A contract is an agreement between parties that is legally enforceable because of mutuality of agreement and obligation. A contract gives rise to rights and obligations that are protected and enforced by the law. A contract may be in writing or it may arise by implication, such as the agreement that is reached between a client and a health care agency to which they are admitted. While the client is not required to sign a document, they will have entered into a contract as to the nature and extent of their proposed treatment. Private clients enter into a contract with their medical officer.

The nurse, as an employee, enters into a contract with the employer. Arising out of this contractual relationship are certain rights and obligations relevant to both the employee and the employer, as defined in a written contract of employment. The creation of industrial awards has imposed specific provisions on employers relating to the health and safety of employees, the payment of wages and the provision of certain conditions. An industrial award is a document that sets out the wages and conditions of a particular group of employees and represents the contract of employment between the employer and the employee. A copy of each award can be obtained from the Department of Industrial Relations. Employers are required to have copies of the relevant awards available so that they are accessible to employees. Nurses have a responsibility to themselves to understand their contract of employment and their industrial award.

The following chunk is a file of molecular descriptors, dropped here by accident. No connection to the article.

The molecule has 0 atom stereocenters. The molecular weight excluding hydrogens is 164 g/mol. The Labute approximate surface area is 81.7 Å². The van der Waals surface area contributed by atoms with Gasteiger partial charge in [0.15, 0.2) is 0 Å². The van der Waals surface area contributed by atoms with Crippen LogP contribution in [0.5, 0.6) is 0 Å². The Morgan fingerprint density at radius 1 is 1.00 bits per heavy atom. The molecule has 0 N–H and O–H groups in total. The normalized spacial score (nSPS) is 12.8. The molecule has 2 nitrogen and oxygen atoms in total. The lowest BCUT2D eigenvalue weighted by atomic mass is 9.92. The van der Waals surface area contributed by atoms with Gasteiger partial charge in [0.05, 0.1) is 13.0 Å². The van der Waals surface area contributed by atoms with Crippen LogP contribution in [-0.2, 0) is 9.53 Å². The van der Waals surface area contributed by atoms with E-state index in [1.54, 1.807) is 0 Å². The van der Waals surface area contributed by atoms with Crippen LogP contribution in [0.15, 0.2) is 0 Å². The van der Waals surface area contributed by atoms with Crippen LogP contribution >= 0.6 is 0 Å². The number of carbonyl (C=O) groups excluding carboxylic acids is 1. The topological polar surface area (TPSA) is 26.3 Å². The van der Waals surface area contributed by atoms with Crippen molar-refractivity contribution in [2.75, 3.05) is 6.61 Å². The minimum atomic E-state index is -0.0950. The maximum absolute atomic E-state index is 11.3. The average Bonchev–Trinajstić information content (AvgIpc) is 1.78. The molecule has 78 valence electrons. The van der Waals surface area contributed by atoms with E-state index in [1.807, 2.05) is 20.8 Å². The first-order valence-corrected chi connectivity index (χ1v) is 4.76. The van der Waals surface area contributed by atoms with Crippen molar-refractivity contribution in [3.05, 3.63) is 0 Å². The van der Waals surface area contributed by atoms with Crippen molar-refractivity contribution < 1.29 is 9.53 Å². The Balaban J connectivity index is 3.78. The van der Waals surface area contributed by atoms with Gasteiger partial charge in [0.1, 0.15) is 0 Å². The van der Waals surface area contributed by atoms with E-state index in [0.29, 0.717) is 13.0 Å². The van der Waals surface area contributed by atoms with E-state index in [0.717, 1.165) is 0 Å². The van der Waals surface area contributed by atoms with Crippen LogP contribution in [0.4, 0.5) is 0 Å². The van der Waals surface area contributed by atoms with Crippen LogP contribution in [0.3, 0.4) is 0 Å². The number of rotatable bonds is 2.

Nurses engaged through nursing agencies are under contract to the health agency to which they have agreed to be allocated, on starting each work shift. A nursing agency is only an employment agency even though the nurse’s pay may be processed through them.